Federal health officials on Tuesday called for a pause of COVID-19 vaccinations with Johnson & Johnson's shots citing concern over "extremely rare" blood clots reported in six people.
"We are recommending a pause in the use of this vaccine out of an abundance of caution," said a joint statement from FDA and CDC officials.
Out of some 6.8 million doses of the vaccine, cerebral venous sinus thrombosis (CVST) clots were reported in six women under the age of 50 between 6 to 13 days after getting a shot. One of the women died and another is in critical condition, officials said in a press briefing on Tuesday morning.
Acting FDA Commissioner Janet Woodcock said the pause was expected to be "a matter of days," while the blood clots are reviewed. The agency does expect to see reports of more cases.
"We are aware of an extremely rare disorder involving people with blood clots in combination with low platelets in a small number of individuals who have received our COVID-19 vaccine," said a statement from Johnson & Johnson. The company will delay the rollout of its vaccine in Europe while the cases are reviewed, and later updated its statement to add that it is pausing all clinical trials of its vaccines as well.
Similar concerns about extremely rare blood clots after a dose have surrounded AstraZeneca's COVID-19 vaccine, which also immunizes via a harmless cold virus carrying the genes for the spike protein of the coronavirus. European countries put the shot on hold while the frequency of the clots was weighed, linked there to 18 deaths. The AstraZeneca vaccine is not authorized for US use.
Part of the intent of the Johnson & Johnson pause is to inform the medical community about proper treatment of the rare CVST clots, found in combination with low counts of blood platelets, according to health officials. "Treatment of this specific type of blood clot is different from the treatment that might typically be administered," said the FDA and CDC statement, where the typical blood thinner treatment for blood clots may be dangerous.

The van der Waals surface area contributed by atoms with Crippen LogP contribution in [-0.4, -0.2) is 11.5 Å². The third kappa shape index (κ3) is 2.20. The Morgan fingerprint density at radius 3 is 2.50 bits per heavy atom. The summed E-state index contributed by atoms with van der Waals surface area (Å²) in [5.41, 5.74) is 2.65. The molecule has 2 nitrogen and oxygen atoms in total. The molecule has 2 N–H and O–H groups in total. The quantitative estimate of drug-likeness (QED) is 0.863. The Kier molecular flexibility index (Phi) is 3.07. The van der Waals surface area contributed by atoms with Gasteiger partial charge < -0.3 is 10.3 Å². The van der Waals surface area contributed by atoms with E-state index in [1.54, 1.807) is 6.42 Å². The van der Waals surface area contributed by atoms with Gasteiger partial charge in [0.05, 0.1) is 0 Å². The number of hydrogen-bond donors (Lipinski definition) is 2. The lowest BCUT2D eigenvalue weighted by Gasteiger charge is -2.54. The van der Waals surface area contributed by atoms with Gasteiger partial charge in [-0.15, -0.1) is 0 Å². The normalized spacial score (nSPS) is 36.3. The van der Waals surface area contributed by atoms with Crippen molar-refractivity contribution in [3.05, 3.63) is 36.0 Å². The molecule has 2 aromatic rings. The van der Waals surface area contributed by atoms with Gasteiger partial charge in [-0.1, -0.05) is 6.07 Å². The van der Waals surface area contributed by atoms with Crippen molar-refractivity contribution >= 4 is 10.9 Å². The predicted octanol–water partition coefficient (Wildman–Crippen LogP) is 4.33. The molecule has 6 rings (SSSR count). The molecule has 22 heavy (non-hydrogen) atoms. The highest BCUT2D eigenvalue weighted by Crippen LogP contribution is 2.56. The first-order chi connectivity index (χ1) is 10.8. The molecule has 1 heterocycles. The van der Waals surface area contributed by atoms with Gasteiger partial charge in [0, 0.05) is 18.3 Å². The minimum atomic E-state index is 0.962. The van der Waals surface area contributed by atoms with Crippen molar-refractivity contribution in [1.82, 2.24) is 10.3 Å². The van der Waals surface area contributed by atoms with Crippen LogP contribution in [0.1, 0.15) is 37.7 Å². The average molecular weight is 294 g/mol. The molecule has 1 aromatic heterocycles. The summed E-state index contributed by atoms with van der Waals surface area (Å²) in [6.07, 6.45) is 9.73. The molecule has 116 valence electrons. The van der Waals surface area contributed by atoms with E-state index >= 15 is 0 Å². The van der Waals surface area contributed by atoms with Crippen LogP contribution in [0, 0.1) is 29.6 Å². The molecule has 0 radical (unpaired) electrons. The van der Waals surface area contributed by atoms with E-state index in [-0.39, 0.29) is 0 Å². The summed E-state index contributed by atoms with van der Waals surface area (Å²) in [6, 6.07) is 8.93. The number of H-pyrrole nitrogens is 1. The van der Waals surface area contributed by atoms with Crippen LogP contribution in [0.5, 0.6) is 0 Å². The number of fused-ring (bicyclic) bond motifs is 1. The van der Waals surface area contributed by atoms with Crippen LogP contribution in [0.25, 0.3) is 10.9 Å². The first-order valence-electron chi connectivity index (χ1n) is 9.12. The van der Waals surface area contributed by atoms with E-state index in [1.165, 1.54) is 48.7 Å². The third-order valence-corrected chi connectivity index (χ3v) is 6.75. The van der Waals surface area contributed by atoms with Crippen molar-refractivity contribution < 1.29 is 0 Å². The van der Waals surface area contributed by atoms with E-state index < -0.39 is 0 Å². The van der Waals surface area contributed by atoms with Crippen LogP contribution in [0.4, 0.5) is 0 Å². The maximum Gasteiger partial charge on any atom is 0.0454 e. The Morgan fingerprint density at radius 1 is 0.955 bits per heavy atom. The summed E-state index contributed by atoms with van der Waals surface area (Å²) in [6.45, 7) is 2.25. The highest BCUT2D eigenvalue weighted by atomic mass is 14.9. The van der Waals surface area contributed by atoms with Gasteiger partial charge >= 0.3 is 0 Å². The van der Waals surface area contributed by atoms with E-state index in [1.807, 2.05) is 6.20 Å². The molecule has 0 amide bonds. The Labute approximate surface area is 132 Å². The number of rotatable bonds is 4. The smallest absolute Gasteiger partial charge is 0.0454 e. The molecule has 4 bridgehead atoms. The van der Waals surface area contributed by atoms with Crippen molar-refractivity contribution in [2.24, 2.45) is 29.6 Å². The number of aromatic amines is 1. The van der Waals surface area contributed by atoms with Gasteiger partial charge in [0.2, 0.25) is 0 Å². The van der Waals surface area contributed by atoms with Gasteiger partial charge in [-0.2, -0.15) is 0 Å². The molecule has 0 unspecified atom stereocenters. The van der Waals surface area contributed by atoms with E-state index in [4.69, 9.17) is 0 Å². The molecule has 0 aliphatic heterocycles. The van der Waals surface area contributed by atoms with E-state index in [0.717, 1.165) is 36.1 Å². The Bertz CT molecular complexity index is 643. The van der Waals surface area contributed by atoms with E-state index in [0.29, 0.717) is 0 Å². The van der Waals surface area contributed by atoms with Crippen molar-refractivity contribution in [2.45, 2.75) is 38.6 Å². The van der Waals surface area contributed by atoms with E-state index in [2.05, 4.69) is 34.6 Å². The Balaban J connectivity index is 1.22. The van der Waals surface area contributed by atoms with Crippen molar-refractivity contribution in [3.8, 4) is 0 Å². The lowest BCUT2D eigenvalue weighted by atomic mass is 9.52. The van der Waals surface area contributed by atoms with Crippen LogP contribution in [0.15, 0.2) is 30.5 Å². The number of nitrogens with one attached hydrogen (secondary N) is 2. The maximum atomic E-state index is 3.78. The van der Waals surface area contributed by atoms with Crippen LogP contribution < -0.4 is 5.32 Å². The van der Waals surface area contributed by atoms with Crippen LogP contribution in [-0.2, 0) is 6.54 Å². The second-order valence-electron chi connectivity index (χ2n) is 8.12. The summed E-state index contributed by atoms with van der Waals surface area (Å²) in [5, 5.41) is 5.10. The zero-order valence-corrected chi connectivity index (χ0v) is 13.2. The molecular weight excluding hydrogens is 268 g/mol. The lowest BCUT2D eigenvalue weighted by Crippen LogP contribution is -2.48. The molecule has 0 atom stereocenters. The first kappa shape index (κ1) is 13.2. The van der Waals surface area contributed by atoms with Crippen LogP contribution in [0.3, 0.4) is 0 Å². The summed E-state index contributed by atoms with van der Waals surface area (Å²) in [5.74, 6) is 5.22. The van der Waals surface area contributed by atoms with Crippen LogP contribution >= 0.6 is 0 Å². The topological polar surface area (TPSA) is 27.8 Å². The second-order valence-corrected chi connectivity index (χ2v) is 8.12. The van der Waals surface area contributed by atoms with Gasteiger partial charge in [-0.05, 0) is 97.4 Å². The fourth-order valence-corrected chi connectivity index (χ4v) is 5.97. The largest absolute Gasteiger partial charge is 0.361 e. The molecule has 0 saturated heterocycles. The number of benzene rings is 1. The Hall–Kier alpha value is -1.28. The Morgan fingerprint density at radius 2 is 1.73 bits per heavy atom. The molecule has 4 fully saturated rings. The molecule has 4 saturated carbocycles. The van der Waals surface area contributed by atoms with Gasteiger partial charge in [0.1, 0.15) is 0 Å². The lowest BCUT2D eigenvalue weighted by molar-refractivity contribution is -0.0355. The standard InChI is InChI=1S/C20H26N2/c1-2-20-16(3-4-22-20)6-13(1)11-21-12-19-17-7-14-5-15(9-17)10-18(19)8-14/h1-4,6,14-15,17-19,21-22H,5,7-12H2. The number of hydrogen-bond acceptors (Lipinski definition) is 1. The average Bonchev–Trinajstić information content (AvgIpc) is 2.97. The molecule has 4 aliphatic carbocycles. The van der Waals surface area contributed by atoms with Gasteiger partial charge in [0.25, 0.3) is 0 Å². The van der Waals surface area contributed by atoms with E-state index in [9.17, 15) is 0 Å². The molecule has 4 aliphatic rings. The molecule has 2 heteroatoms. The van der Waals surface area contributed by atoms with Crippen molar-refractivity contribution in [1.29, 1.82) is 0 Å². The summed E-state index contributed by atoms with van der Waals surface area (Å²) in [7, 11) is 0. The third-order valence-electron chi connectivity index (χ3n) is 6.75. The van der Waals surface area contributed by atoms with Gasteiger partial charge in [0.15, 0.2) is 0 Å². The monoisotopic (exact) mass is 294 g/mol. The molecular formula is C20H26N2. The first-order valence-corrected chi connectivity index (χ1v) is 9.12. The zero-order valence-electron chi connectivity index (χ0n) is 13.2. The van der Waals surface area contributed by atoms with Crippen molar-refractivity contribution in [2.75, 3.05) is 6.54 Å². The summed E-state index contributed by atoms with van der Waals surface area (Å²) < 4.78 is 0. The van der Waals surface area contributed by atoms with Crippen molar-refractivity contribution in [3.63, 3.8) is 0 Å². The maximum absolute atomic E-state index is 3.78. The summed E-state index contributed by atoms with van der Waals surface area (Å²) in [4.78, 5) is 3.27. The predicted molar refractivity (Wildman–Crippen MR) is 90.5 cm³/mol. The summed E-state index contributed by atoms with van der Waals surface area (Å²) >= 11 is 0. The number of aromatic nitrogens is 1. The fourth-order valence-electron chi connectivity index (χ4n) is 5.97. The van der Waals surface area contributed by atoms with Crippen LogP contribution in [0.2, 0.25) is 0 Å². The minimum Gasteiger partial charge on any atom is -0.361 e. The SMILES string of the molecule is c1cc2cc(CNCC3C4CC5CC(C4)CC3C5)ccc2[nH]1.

The CDC will convene a meeting of its vaccine advisory expert panel on Wednesday to review the clotting cases, weigh their significance, and consider limiting the vaccine to certain age groups. Although the cases were seen in women of child-bearing age, the FDA has not seen any link to birth control pills in the cases, noted the FDA's Peter Marks.
“This announcement will not have a significant impact on our vaccination plan,” because Johnson & Johnson vaccines make up less than 5% of recorded shots in the US, said Jeff Zients, the White House COVID-19 response coordinator, in a statement.
“We are working now with our state and federal partners to get anyone scheduled for a J&J vaccine quickly rescheduled for a Pfizer or Moderna vaccine,” Zients added.
Early symptoms after the shot included headache in five of six patients, and back pain in the sixth followed by a headache. One also had abdominal pain, nausea, and vomiting. Four patients later had strokes, including the patient who died.
"I support the FDA and CDC decision this morning," said Kathryn Edwards, scientific director for the Vanderbilt Vaccine Research Program. It was important that health officials are fully transparent with the public about any vaccine side effects, she stressed, to reflect a commitment to safety. "We are all deeply committed to delivering safe and effective vaccines to the public."
States including New York and Ohio have already begun either halting the use of the Johnson & Johnson shot or advising local vaccine providers to do so. Marks noted that if people decided with their doctor that they would go ahead and still get the shot after weighing the clot risks against their chances of getting COVID-19, the FDA would take no issue with the decision.
Since the US reports of blood clotting look so similar to the ones seen in Europe linked to the AstraZeneca vaccine, they will likely emerge as a rare event for all of the COVID-19 vaccines that rely on harmless viruses as an immunization platform, Baylor College of Medicine vaccine expert Peter Hotez told BuzzFeed News, by email. That might include Russia's Sputnik vaccine, released without much safety data. "This will be a problem for African and Latin American countries," Hotez added, unless more options become available. This "adenovirus" class of vaccines is particularly useful in immunization efforts because they only require standard refrigeration and one shot, in J&J's case.
Meanwhile, Moderna announced that data suggests no link between the blood clotting issue at hand and its own vaccine, which relies on a separate mRNA technology for immunization. "A comprehensive assessment of the totality of the available safety data for mRNA-1273 after over 64.5 million doses administered globally does not suggest an association with cerebral venous sinus thrombosis (CVST) or thrombotic events," the company said in a statement.